Mit            int64
Class          int64
dtype: object
```

#### Separating the two classes from the data frame

For cancer cells type classification we have two types of cells for classification:

1. Malignant: value = 4 in our dataset
2. Benign: value = 2 in our dataset

We create two separate data frames of the same names. Then, try to classify them using data visualization techniques. Taking only the first fifty value from the core dataset. This makes plotting easier.

```malignant = cancer_data[cancer_data["Class"] == 4][0:50]
benign = cancer_data[cancer_data["Class"] == 2][0:50]
```
```plt.figure(figsize = (10, 5))
ax = plt.axes()
ax.set_facecolor("white")
plt.title("Separating the data points - Clump and UniformShape")
plt.scatter(malignant["Clump"], malignant["UnifShape"] , color = "red", marker = "*")
plt.scatter(benign["Clump"], benign["UnifShape"], color = "green", marker = "+")
plt.legend(["Malignant cell class", "Benign cell class"])
plt.show()
```

Creating independent and dependent data column lists with their numpy arrays:

```dependent_data = cancer_data[["ID", "Class"]]
independent_data = cancer_data[['Clump', 'UnifSize', 'UnifShape', 'MargAdh', 'SingEpiSize',
'BareNuc', 'BlandChrom', 'NormNucl', 'Mit']]

X_data = np.array(independent_data)
X_data[0:5]

Y_data = np.array(dependent_data["Class"])
Y_data[0:5]
```

Output:

```array([[ 5,  1,  1,  1,  2,  1,  3,  1,  1],
[ 5,  4,  4,  5,  7, 10,  3,  2,  1],
[ 3,  1,  1,  1,  2,  2,  3,  1,  1],
[ 6,  8,  8,  1,  3,  4,  3,  7,  1],
[ 4,  1,  1,  3,  2,  1,  3,  1,  1]], dtype=int64)

array([2, 2, 2, 2, 2], dtype=int64)
```

#### Splitting the data into train and test variables

From the sklearn.model_selection import the train_test_split function. This splits the data into four arrays:

1. X_train
2. X_test
3. y_train
4. y_test

Out of these the training arrays are tow dimensional and the testing arrays are one dimensional. Just remember to take the test_size = 0.2 as we need only 20 percent of the total dataset to test our model accuracy.

```from sklearn.model_selection import train_test_split
X_train, X_test, y_train, y_test = train_test_split(X_data, Y_data, test_size = 0.2, random_state = 4)
print(X_train.shape)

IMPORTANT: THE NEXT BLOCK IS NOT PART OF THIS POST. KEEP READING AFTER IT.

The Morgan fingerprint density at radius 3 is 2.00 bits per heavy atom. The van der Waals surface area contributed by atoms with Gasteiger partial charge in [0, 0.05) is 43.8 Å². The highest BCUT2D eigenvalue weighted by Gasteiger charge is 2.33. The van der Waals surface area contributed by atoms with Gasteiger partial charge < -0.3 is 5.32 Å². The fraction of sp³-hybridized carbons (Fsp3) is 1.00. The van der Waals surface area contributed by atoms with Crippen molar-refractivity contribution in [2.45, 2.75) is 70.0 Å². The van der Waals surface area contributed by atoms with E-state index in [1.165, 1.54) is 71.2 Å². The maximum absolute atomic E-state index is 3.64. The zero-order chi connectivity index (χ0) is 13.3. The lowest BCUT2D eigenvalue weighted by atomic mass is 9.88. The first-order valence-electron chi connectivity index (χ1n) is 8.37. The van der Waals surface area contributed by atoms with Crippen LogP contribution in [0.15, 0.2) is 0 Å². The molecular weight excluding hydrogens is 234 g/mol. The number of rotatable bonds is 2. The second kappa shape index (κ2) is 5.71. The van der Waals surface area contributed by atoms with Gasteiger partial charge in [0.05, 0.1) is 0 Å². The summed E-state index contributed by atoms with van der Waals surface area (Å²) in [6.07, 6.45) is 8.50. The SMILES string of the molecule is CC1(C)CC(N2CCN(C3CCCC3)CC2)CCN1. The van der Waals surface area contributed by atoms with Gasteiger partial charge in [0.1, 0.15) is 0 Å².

print(y_train.shape)
print(X_test.shape)
print(y_test.shape)
```

Output:

```(546, 9)
(546,)
(137, 9)
(137,)
```

#### Importing the SVM from sklearn and creating a classifier instance

First we import the model and then we import SVC. It is the classifier class for separating the support vectors. Create an instance “Classify”. Give the kernel value as “linear” it will linearly separate the support vectors. Then we fit the X_train data and Y_train data inside the model using the fit() function. After that create an instance “y_predict”, which holds all the predictions in a one-dimensional array.

```from sklearn import svm
classify = svm.SVC(kernel = "linear")
Classify.fit(X_train, y_train)
y_predict = Classify.predict(X_test)
print(y_predict)
```

Output:

```array([2, 4, 2, 4, 2, 2, 2, 2, 4, 2, 2, 4, 4, 4, 4, 2, 2, 2, 2, 2, 4, 2,
4, 4, 4, 4, 2, 2, 4, 4, 4, 2, 4, 2, 2, 2, 4, 2, 2, 2, 2, 2, 2, 4,
4, 2, 2, 2, 2, 4, 2, 2, 2, 2, 2, 2, 4, 2, 2, 2, 2, 4, 4, 2, 4, 4,
4, 2, 2, 2, 4, 4, 2, 2, 2, 4, 2, 2, 4, 4, 2, 2, 2, 2, 4, 4, 2, 4,
2, 2, 4, 4, 2, 2, 2, 4, 2, 2, 2, 4, 2, 4, 2, 2, 4, 2, 4, 2, 2, 4,
2, 2, 4, 2, 2, 2, 2, 2, 4, 4, 4, 4, 4, 2, 2, 4, 2, 2, 4, 2, 4, 2,
2, 2, 2, 2, 4], dtype=int64)
```

So, we have successfully separated all the cancerous patients with the noncancerous ones. The cells having 4 as value are cancerous and with that 2 are noncancerous. Now, that we have got the predictions we can run them against our Y_test array to check how accurate the model is. For that we can prepare a classification report.

#### Preparing the classification report

For this, we need to import the classification_report function from the sklearn.metrics module. Then call it inside the print() function. we test it with our Y_test array and the results are as follows:

```from sklearn.metrics import classification_report
print(classification_report(y_test, y_predict))
```

Output:

```                   precision    recall  f1-score   support

2       1.00           0.94      0.97        90
4       0.90           1.00      0.95        47

accuracy                           0.96       137
macro avg       0.95      0.97      0.96       137
weighted avg       0.97      0.96      0.96       137

```

As the result says the precision of the model is very good. For malignant class (value = 4): The precision score is: 100%. For the benign class (value = 2) the precision score is: 90%

## Conclusion

So, in this way we have successfully implemented the Support Vector Machines using Python and built a predictive model from the given input data.